The fun part of making a photobook is deciding which images to show and how to arrange them in book form. Getting this right is crucial to a book’s success.
Equally important, however, is thinking about how to fund the production costs, says Dee-Anna Chorney, digital manager at Bob Books. “How will you manage the logistics and cash-flow, and do you have the funds to pay for a large order up-front, a place to store the books, and a method of sales and distribution?” she asks.
“With Bob Books, you can test the waters by taking advantage of our print-on-demand online bookshop… Books are printed as they are purchased so there’s no cost to you other than the original copy. Just keep in mind that you will still need to work hard at promoting the book to keep sales coming through.”
For fine-art photography consultant Mary Virginia Swanson it’s vital to be savvy about the business side of making a photobook from the get-go.
Swanson recommends setting up a dedicated website as early as possible, with information about your project and book. This is especially helpful if your project taps into a subject that has the potential to draw in a large audience beyond the photobook world, she says. “Have another website where people can go from your home website,” she says. “Or, if people have heard of the book but don’t remember your name, they can find it [by Googling it].”
She suggests brainstorming what you can do to generate momentum around the book before and after it’s been published. This could be a travelling exhibition or events such as a talk or book signing to whip up interest. “Whether you’re with a publisher or self-publishing, your job is marketing,” says Swanson. “Even if you have a publisher, to stay front and centre on their mind for longer, your book has to keep selling… [So] you have to keep producing events.”
Thinking about your goals for the book, which include knowing exactly your raison d’être for making it in the first place and target audience, is a given, says Swanson, but there is no getting away from the financing side of things – something that should be thought-through from the outset. Unless you have significant personal savings or have been given money from a family member, you’re likely to be heading in the direction of crowdfunding. Even if you are working with a publisher, most will expect the photographer to put up a significant proportion of the costs of making the book.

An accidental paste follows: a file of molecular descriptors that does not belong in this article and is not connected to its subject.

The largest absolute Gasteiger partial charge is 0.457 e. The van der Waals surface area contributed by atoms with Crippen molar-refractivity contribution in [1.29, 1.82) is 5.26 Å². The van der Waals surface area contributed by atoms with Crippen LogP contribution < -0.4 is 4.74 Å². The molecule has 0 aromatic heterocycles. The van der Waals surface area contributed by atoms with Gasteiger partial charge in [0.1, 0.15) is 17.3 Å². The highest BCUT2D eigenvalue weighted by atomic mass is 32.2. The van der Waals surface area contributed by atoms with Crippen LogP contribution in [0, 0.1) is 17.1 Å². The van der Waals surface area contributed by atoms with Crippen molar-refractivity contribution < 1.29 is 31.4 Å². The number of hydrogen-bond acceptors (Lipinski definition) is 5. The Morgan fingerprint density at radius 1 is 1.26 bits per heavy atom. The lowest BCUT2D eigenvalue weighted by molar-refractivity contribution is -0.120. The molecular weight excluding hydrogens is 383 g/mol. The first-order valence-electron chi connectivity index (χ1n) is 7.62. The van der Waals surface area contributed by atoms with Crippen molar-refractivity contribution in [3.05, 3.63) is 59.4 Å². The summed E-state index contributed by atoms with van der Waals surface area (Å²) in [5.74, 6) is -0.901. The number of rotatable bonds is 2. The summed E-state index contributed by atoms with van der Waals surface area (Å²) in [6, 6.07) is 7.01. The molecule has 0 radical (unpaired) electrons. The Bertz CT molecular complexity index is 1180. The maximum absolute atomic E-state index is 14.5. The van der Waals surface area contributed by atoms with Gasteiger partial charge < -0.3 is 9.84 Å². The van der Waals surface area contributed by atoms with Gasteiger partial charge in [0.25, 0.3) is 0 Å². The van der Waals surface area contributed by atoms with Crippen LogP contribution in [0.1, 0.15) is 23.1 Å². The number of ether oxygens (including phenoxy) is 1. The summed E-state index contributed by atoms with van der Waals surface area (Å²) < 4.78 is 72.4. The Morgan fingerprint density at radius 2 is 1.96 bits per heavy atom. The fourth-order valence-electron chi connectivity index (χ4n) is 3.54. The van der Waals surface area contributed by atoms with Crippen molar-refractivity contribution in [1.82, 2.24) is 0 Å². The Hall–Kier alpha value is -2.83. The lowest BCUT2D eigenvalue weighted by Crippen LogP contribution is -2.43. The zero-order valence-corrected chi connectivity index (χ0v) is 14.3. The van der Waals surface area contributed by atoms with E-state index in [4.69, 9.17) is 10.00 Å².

“The old photobook paradigm that the publisher instantly coughs up the money is broken,” says Stuart Freedman, who successfully used Kickstarter on two occasions to make his book The Palaces of Memory and, more recently, The Englishman And The Eel with Dewi Lewis.
“Dewi is very generous, and fronted some of the costs, but The Palaces of Memory required some seed money. I thought he worked out a fair price, and [as] I’m not independently wealthy, crowdfunding was the only route I could take.”
Working with an established publisher such as Dewi Lewis offers great support and distribution, says Freedman, adding that “we’re quite critical of publishers but they’re not having the best of times either”, alluding to the challenges of making a sustainable living from publishing.
But Freedman warns that embarking on a Kickstarter campaign is not a decision to be taken lightly. In fact, he advises not to do one unless you’ve thoroughly researched beforehand, including reading about other people’s experiences and speaking to those who have done it.
Other photographers echo his cautionary view include Martin Usborne of Hoxton Mini Press – who successfully used the platform to fund two of his book projects The Silence of Dogs in Cars and Where Hunting Dogs Rest, published by Kehrer Verlag. Although the obvious benefits of crowdfunding (outside of money) are reach and exposure, it can be time-consuming to run a campaign, says Usborne, who warns photographers not to underestimate the effort needed to manage international orders and fulfill promises made to backers.
“Kickstarter was essential for launching my books as not only did it raise funds but it also, and this is the bit people forget, raised a ‘crowd’,” says Usborne. “Having a group of people to support you and spread the word is not only great for the particular project you are working on but also for future projects…
“[But] managing a campaign is a part-time job. There’s a week of solid work beforehand, planning the social media support and PR, and then during the campaign a constant need to keep this vulnerable patient alive.”
Jim Mortram who is publishing his project Small Town Inertia with Bluecoat Press, says his publisher mostly ran the Kickstarter campaign, but adds that he also put in many hours to promote it, tapping into networks he has nurtured over many years. “[My approach] was a continuum of how I behave and exist within my digital world and communities – share, enthuse, do for others as I’d like in return,” says Mortram.
“You can’t expect goodwill and care if you exhibit none to others and I am constantly floored by the hard work, moral conduct, passion and photography of peers far and wide,” he adds “So many Kickstarter photobook campaigns fail because [people] go into it with just an idea and little or no content. Many are vanity projects, ego-led, and quite often have already been made into books, or are style over substance.”